When I first met my fiancé years ago he used to always talk about “not just going through the motions” with training. I use to nod in agreement but never took time to think about what that meant.
As we were both PTs at the same gym, he would point out people in the gym who would complain about not getting results but would look like zombies while they sat on the gym equipment.
A couple months later when I became a CrossFit coach I finally understood what it meant to train with purpose and intent.
In the CrossFit gym I saw and coached hundreds of members each day instead of 1:1, (so my data grew haha). One thing I noticed very quickly is even though 2 members might train the exact same hours each week, doing the exact same exercises and classes – you can have one who progresses as majorly improved, both their performance and their physique, while the other might stay the same (or in some cases got slowly worse).
What is the reason for this?
There was a distinct difference in those who trained with INTENT AND PURPOSE vs those who were just going through the motions.
And I am not talking about natural talent, those who come first in the workouts all the time (although being faster and fitter is a type of improvement), those who came to the gym more often or did double classes, or even those who lifted the heaviest weights.
You can do all of that and still be going through the motions.
Whether or not you are training with PURPOSE and INTENT.
To start with, when you train, what's the purpose of that training? What's going on inside your mind as you train? Is your intent simply to go through the motions of the workout and go home, is it to make sure you get that “dead” feeling that leaves you breathless on the dusty gym floor? Or is it to get further, to push your body to become better, stronger, faster, more explosive and more resilient?
That’s what training with purpose means. It’s not complicated but far too many people just go through the motions.
Do you think that feeling sore after every workout a good indicator that you are training with purpose? That’s also not always true. (in fact if you are ALWAYS feeling really sore that is a sign that you aren’t training the right way).
Here is a non conclusive list of what training with purpose means to me:
-Challenging yourself by adding weight when you can safely do so, and lifting true percentages (i.e. if it’s a 5RM you should literally only have 1-2 more reps in the tank – not another 10)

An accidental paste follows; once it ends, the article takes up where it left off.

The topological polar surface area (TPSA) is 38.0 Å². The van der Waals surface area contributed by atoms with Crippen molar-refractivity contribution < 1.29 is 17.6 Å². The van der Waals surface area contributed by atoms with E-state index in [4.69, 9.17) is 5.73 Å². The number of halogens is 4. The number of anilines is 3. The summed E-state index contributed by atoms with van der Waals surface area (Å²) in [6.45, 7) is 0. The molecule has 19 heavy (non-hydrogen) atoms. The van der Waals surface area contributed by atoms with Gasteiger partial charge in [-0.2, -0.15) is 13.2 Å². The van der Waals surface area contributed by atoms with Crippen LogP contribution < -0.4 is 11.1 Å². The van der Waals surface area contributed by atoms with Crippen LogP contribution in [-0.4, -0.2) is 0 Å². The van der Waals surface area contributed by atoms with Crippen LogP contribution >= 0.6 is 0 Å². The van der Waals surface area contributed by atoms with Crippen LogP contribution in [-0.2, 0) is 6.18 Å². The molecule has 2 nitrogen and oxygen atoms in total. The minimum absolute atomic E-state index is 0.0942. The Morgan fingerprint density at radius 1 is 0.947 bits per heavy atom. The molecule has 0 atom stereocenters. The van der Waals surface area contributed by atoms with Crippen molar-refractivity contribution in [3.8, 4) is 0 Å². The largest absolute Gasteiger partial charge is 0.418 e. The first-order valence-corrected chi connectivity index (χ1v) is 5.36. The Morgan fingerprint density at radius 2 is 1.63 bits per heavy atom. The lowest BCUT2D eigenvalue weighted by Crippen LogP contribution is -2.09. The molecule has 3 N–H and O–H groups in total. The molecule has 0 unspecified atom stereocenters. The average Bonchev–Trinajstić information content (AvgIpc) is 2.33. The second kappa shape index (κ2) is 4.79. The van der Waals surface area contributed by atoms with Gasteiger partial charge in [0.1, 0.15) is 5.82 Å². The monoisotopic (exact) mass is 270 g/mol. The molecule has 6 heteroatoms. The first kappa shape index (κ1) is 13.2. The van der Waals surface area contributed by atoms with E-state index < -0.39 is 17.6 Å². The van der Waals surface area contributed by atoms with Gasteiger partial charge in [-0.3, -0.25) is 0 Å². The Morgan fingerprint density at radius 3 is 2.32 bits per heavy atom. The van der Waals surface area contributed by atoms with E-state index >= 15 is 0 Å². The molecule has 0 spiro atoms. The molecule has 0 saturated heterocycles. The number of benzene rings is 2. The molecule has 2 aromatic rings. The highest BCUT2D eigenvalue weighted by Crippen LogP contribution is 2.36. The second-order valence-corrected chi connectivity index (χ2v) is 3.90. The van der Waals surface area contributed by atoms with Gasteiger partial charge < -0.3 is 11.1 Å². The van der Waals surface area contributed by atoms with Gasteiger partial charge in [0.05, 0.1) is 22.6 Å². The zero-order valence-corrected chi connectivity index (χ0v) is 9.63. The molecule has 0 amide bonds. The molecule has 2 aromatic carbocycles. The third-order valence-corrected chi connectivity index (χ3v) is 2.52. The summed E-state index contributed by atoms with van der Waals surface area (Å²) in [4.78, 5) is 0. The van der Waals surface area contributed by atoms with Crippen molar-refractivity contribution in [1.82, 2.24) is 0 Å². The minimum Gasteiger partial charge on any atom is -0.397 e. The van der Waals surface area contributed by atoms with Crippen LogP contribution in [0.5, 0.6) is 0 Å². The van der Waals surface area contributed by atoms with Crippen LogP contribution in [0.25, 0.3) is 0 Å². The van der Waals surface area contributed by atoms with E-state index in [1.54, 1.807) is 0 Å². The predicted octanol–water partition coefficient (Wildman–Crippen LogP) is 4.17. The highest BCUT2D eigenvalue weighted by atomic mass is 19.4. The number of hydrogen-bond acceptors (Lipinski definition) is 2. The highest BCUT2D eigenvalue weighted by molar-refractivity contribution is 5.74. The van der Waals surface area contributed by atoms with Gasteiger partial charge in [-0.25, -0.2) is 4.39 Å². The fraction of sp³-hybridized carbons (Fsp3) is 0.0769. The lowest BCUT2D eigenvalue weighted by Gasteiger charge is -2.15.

-Focusing on completing each rep with great form and technique
-Training mindfully – not just coming in the gym wanting someone to tell you what to do so you can train like a zombie
-Taking personal responsibility for your training, knowing your max lifts, tracking all that data, ensuring there’s built in progression in your program and that you are getting measurable improvements
-Not prioritizing being “dead on the floor” after your workout but rather prioritising getting consistently stronger/fitter and improving in your technique
-Being mindful of your rest time between sets (this can mean resting more for some women, who go through the strength work too fast without using proper weight, and resting less for others who should get on with things and get it done).
-Aiming to be better/stronger at a lift today than they were the last workout
-Get out of your comfort zone by pushing yourself harder with the weights than a coach ever possibly could (you know yourself better than anyone else and you know if you are truly giving it your all)
-Treating your training like a craft you are aiming to improve in as much as you can, including technique and strength
-Letting go of the attitude that the purpose of training is about “burning calories”. If you still hold that mindset, you have some work to do. (Diet and tracking macros are for that – plus things like measuring your NEAT levels [daily steps]. Training is for building your body and improving your performance.)
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